Fresh off a strong holiday season fueled in large part by big strides it has made in digital sales, Target announced a series of new initiatives on Tuesday—including a raise of its minimum wage to $12 an hour this spring—that won’t quite help it leapfrog its two rivals tech-wise or even come close sales wise, but that should at least keep it in the game and help it protect its market share.
Target, which reported a 29% jump in online sales on Tuesday, told Wall Street later in the day at its annual analyst day in its hometown of Minneapolis, that it has started to offer free two-day shipping to customers either ordering a minimum of $35 worth of goods or at least paying for the order with a store card. Like Walmart, Target won’t require membership in a plan for the service like Amazon does with its $99 annual Prime memberships. The initiative is part of Target’s multi-year $7 billion plan announced last year that aimed to fully integrate stores and e-commerce and use its 1,800 stores to speed up delivery. And it allows Target to offer a service increasingly seen as a basic minimum.
Much like Walmart, Target sees its fleet of stores—the vast majority of Americans live within 10 miles of a Target—as a key advantage over Amazon, even as that company starts to use its Whole Foods Market stores to narrow that gap. (Amazon on Tuesday added Atlanta and San Francisco to the list of six cities where it will offer two-hour Whole Foods delivery).
Some 50% of Target’s online orders during the holiday quarter were filled by a store and operations chief John Mulligan told analysts that shipping from a store was much cheaper than from a dedicated fulfillment center and that it was cost efficient to retool parts of the stores, with a big ramp up during the holidays, compared to open large new centers..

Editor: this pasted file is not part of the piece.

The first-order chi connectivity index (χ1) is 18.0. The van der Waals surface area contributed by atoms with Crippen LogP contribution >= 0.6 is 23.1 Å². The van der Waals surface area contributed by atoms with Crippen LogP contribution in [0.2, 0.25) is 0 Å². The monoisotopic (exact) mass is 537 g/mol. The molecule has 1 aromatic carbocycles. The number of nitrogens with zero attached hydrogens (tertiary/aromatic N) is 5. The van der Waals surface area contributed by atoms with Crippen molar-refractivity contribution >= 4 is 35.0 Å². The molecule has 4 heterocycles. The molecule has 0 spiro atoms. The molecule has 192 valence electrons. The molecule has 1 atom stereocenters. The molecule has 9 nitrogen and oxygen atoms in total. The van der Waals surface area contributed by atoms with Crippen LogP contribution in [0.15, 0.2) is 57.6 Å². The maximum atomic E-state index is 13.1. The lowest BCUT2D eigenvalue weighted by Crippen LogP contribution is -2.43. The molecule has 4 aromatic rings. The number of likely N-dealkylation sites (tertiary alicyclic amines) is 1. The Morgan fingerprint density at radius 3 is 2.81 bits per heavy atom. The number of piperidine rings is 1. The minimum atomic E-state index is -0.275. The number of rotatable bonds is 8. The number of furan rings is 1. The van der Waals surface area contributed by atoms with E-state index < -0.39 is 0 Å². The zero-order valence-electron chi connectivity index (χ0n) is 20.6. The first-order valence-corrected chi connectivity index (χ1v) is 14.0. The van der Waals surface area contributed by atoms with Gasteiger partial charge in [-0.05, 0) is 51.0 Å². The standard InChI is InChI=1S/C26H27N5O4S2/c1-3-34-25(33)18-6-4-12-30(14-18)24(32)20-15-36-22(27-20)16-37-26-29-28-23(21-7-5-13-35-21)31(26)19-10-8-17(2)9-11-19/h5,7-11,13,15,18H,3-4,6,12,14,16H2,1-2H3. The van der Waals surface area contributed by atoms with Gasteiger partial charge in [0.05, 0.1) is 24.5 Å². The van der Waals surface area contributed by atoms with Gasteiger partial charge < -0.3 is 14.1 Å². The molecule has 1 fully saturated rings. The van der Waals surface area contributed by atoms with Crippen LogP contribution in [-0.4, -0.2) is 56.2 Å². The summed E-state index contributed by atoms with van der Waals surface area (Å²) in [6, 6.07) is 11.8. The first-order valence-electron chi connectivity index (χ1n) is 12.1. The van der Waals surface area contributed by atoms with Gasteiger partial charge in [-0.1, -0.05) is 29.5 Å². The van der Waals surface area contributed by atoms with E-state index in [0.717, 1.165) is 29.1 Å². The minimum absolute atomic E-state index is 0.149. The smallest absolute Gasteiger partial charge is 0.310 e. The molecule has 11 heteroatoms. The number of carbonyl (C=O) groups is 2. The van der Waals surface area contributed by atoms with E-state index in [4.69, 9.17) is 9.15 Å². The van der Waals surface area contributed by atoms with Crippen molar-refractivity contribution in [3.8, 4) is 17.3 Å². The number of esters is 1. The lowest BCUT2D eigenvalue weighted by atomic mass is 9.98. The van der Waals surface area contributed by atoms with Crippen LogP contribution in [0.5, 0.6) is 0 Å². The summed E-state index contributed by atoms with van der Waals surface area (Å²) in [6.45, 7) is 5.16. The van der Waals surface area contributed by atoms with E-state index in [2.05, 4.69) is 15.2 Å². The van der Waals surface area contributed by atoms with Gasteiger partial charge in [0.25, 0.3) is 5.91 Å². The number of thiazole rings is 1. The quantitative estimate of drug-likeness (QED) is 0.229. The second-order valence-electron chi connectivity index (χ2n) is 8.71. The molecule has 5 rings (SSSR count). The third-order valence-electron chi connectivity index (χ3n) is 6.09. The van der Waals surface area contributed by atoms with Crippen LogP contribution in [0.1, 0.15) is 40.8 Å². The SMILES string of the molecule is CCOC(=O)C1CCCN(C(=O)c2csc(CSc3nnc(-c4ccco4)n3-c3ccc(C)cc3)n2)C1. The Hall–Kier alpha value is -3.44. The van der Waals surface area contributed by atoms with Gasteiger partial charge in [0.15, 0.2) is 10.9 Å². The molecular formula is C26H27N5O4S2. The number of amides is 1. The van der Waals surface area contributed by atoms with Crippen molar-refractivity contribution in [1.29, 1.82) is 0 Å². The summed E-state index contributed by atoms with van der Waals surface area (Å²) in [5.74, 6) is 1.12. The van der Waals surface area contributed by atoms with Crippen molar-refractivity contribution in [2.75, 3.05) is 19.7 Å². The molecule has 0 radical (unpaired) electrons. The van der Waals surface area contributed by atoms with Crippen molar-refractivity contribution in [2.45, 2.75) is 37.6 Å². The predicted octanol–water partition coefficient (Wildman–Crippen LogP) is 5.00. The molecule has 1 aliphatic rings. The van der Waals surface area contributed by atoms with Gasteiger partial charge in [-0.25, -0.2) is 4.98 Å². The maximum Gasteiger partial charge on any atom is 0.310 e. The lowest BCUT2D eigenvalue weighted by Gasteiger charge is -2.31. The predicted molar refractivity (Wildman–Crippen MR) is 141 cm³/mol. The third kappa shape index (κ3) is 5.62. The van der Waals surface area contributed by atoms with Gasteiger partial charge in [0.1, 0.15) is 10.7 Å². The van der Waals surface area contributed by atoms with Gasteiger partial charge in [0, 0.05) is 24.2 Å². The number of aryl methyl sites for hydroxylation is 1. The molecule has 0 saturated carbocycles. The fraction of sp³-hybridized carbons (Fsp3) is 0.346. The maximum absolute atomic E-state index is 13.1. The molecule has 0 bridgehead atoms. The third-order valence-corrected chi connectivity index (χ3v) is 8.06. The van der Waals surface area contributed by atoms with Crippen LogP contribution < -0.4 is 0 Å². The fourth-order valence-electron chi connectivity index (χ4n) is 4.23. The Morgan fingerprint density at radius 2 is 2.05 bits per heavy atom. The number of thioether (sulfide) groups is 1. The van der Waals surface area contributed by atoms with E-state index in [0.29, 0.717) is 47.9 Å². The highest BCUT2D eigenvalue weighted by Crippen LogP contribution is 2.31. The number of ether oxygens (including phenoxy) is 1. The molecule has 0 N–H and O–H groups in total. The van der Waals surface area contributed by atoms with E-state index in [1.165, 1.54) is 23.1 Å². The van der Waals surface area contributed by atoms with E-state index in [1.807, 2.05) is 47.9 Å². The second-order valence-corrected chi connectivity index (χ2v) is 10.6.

In the last year, Target has bought logistics companies Shipt and Grand Junction to accelerate the rollout of same-day deliveries for a flat fee, which Target has been testing in Manhattan and will expand to other parts of New York City as well as Boston, Chicago, San Francisco, and Washington this year. And after a 50-store test, the chain will offer curbside pickup service to some 1,000 stores by year end. (Walmart has its own curbside pickup service, expected to be at 2,000 stores, as does sister chain Sam’s Club.)
Add to that Target’s pledge to raise its internal minimum wage to $15 by 2020 (it’ll be $12 this spring), and the ramping up f store remodels this year to 300 locations, and you have enormous pressure on Target’s margins, a big reason the company’s shares fell about 6% during the executives presentations. Bloomberg News pointed out Target reported its weakest holiday quarter gross profit margins in 20 years.
But the company sees little choice in making those investments to keep its new momentum going.
“We’re making Target America’s easiest place to shop,” Target CEO Brian Cornell told analysts at the conference, which was web cast.
Without a grocery business anywhere near as big as Walmart’s to guarantee a steady stream of regular customer visits, Target is redoubling efforts to make its stores inviting. At some stores it is renovating it is installing more prominent areas for the retrieval of online orders, a “trend spot” near the entrance of the store to highlight more exciting wares, more checkout lanes and new flooring and lighting. (Last week Macy’s (M) announced similar moves showing that retailer now grasp the paradoxical importance of their stores in the Amazon era.)
Target has also leaned on its knack for creating popular stores brands to get people into store, launching a bunch of new brands last year that are spurring shopper visits. But the discount retailer can’t rest on its laurels, what with Walmart launching its own new and frankly improved apparel brands, and Amazon reaching deeper into its competitors’ territory with its own fashion push.
As for the concerns about all these efforts, from e-commerce to store improvements, taking a toll on Target’s profit, people taking the long view understand that is necessary. As Neil Saunders, Neil Saunders, Managing Director of GlobalData Retail, puts it: “If it is to grow, Target needs to invest – including in customer service, which affects wages.” It’s either that, or a return to the sluggish quarterly results Target was posting not so long ago.